Fortunately I didn’t need to flatten out the drawing in the end before getting it onto a backing sheet, to protect it as much as anything else. In its current state the paper drawing doesn’t have any ground line or background, I’ve added these in a very scribbly way in photoshop just to see what it looked like. I’ve been mucking about on a multitude of photocopies with all kinds of backgrounds and ground lines. I’ve not found what I’m after yet but will add to the final drawing when I do. Coming up with ideas which both convey speed, and sit naturally with the style of the drawing is proving a lot harder than I thought it would. Perseverance will win out in the end though. I for one will certainly be happier when it does. The last thing I want to do at this point is f**k up a decent drawing with a failed background experiment.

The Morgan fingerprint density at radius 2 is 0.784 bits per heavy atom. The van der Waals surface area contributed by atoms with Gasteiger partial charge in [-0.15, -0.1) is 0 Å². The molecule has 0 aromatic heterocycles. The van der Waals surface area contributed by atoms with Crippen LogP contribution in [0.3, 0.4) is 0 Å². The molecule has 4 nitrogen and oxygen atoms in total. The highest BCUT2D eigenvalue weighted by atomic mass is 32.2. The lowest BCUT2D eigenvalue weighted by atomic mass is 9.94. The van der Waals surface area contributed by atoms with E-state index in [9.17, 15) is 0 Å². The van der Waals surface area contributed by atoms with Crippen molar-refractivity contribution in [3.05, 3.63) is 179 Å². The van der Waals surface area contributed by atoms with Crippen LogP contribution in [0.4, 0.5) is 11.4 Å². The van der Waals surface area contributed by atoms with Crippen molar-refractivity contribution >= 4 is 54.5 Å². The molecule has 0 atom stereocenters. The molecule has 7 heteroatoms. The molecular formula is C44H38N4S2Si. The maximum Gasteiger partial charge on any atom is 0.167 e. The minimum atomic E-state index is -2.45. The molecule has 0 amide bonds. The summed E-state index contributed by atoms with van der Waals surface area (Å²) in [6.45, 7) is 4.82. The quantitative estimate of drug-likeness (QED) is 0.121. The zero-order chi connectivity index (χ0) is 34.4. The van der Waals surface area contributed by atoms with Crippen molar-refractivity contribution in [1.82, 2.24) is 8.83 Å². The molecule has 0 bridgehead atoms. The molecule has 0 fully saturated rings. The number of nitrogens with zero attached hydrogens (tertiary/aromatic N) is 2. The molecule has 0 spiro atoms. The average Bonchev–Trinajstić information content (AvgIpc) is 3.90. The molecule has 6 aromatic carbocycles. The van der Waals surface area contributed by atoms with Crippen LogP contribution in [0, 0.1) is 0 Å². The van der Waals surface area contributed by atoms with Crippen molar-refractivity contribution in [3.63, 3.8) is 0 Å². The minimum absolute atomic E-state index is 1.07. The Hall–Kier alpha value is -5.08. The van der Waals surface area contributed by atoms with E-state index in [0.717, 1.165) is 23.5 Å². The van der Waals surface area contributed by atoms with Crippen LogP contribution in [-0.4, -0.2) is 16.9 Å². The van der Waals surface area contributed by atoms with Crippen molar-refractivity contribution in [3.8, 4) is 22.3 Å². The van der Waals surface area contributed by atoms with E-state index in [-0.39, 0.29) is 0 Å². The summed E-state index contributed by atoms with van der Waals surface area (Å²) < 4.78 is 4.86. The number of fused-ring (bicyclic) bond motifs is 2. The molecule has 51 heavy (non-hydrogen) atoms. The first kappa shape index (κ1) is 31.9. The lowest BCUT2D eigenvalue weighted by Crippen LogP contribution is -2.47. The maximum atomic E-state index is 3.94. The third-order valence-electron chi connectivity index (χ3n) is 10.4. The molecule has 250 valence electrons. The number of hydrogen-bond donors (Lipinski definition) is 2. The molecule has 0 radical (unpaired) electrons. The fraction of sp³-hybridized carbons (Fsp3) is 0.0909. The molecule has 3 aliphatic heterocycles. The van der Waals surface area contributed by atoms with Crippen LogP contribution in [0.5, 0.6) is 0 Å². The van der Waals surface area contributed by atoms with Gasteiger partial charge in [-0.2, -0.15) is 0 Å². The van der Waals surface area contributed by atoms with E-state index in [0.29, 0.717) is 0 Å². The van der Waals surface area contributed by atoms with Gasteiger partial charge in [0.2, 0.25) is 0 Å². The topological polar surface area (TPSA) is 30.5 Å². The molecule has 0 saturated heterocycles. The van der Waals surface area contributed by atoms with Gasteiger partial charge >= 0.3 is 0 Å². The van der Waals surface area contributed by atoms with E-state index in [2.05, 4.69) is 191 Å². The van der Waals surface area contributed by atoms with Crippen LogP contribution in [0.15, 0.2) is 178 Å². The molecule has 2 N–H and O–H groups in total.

The inspiration for this image is definitely from my love of racing machines and a burgeoning liking for big twins and singles. There’s something about these engines that’s kind of pure and simple, though having said that many are certainly not so. I also have tried to convey in the rider the sense of barely controlled power and the kind of expression that I’m sure many of us make when we feel we’re really opening the taps. There’s still much more work to do and progress to be made but at this point I feel the drawings gaining a definite look of their own.